Unit for the Study of Personality in Politics
Back to Index of Criminal Profiles
Dylan Klebold: Personality Profile
Dylan Klebold’s personality, as inferred from his writing and his mother’s written statements in his file at Jefferson County’s Juvenile Diversion Program, appears to be primarily avoidant, with secondary negativistic features. Theodore Millon describes this personality composite as the conflicted avoidant.
Primary Pattern: Avoidant
The Reticent pattern, as do all personality patterns, occurs on a continuum ranging from normal to maladaptive. At the well-adjusted pole are watchful, private, socially reserved personalities. Exaggerated Reticent features occur in guarded, insecure, self-conscious personalities. In its most deeply ingrained, inflexible form, the Reticent pattern displays itself in overanxious, mistrustful, reclusive behavior patterns that may be consistent with a clinical diagnosis of avoidant personality disorder or social phobia.
Millon’s personality patterns have predictable, reliable, observable psychological indicators (expressive behavior, interpersonal conduct, cognitive style, mood/temperament, self-image, regulatory mechanisms, object-representations, and morphologic organization). The diagnostic features of the Reticent pattern are summarized below.
Expressive behavior. The core diagnostic feature of the expressive acts of Reticent individuals is their watchfulness; they are circumspect, mindful, quiet, inhibited, and hesitant. More exaggerated variants of the Reticent pattern are distinctly guarded; they are wary or fretful, insecure or uneasy, and tend to anticipate embarrassment or personal ridicule. The most extreme variants of this pattern are anxious; they avoid social contacts unless they are certain to be liked and overreact to innocuous events, fretfully interpreting such situations as signifying disapproval, criticism, ridicule, or threat. (Millon, 1996, p. 261; Millon & Everly, 1985, pp. 33, 40)
Interpersonal conduct. The core diagnostic feature of the interpersonal conduct of Reticent individuals is their private manner; they are socially reserved and quiet. More exaggerated variants of the Reticent pattern are apprehensive; they seek acceptance, yet are self-conscious and maintain social distance, avoiding close personal relationships as a safeguard against social rejection or humiliation. The most extreme variants of this pattern are distinctly avoidant; they display social anxiety, may be reclusive, are fearful of humiliation or derogation, tend to distrust others’ motives in interpersonal relationships, and warily scan the environment for potential threats. (Millon, 1996, pp. 261–263; Millon & Everly, 1985, pp. 33, 40)
Cognitive style. The core diagnostic feature of the cognitive style of Reticent individuals is their preoccupation with their inner thoughts and ideas; they may be reflective or ruminative. More exaggerated variants of the Reticent pattern are cognitively distracted; they tend to be absent-minded or absorbed in their inner thoughts, sometimes disruptively so, which may interfere with rationally focusing on and attending to external stimuli. The most extreme variants of this pattern are cognitively bewildered; irrelevant, intrusive, digressive ideation upsets their thought continuity and interferes with social communication and accurate appraisals. They are perplexed and disconcerted and warily scan the environment for potential threats to their security. (Millon, 1996, p. 263; Millon & Everly, 1985, pp. 33, 40)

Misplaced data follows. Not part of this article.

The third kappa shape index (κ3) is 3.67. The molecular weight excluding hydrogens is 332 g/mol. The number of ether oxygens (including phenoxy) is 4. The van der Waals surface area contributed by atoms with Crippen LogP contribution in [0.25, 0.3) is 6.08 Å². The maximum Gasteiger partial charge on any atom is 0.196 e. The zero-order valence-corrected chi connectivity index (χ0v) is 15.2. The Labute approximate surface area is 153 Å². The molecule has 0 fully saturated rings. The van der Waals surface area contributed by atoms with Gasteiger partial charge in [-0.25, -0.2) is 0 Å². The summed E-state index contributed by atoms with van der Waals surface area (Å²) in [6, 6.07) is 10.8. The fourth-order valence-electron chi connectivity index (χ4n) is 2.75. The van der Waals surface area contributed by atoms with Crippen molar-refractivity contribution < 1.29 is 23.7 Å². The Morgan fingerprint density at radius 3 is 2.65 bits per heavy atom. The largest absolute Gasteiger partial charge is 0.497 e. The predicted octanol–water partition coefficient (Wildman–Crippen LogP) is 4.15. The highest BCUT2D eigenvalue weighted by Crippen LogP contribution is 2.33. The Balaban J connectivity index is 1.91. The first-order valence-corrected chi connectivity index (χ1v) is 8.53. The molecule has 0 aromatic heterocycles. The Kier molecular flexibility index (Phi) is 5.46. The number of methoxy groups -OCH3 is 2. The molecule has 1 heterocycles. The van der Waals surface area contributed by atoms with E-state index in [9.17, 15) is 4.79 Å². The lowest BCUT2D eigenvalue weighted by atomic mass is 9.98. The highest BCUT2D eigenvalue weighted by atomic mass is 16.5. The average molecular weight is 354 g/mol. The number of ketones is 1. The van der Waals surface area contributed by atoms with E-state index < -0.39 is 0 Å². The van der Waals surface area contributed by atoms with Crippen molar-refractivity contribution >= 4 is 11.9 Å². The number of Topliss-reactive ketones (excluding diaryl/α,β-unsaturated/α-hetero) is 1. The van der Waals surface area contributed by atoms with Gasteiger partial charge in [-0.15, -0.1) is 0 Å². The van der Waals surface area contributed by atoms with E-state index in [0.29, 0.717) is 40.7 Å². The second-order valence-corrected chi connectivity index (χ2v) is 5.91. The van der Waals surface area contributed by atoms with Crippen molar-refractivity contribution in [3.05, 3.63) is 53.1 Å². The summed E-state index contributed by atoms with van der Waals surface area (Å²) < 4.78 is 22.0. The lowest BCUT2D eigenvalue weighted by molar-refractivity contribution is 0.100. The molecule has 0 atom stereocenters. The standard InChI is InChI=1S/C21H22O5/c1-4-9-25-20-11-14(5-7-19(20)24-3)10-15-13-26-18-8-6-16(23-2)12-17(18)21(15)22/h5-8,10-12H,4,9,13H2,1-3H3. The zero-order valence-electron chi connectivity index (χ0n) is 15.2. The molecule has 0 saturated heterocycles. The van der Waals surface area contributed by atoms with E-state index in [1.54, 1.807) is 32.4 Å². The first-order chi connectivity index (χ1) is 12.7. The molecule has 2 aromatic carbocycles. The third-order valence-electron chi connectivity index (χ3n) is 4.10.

Mood/temperament. The core diagnostic feature of the characteristic mood and temperament of Reticent individuals is their uneasy disposition; they are uncomfortable, anxiety-prone, and easily embarrassed. More exaggerated variants of the Reticent pattern are anguished; they often seem distressed or agitated, and their emotional experiences are marked by confusing feelings of tension, sadness, and anger. The most extreme variants of this pattern are overwrought; they are emotionally tormented, vacillating among desire for affection, fear of rebuff, embarrassment, and numbness of feeling. (Millon, 1996, p. 265; Millon & Everly, 1985, pp. 33, 40)
Self‑image. The core diagnostic feature of the self-perception of Reticent individuals is their sense of loneliness; they recognize themselves as relatively friendless or isolated, yet desire social acceptance. More exaggerated variants of the Reticent pattern feel alienated from the world; they are socially isolated and detached and feel empty, neglected, and disaffected. The most extreme variants of this pattern have a pervasive sense rejection; they feel forsaken and perceive themselves as socially inept, inadequate, and inferior, justifying thereby their isolation and sense of social alienation. All variants of this pattern to an extent view themselves as being personally unappealing, tend to devalue self-achievements, and to a lesser or greater degree are prone to episodes of estrangement or depersonalization. (Millon, 1996, p. 263; Millon & Everly, 1985, pp. 33, 40)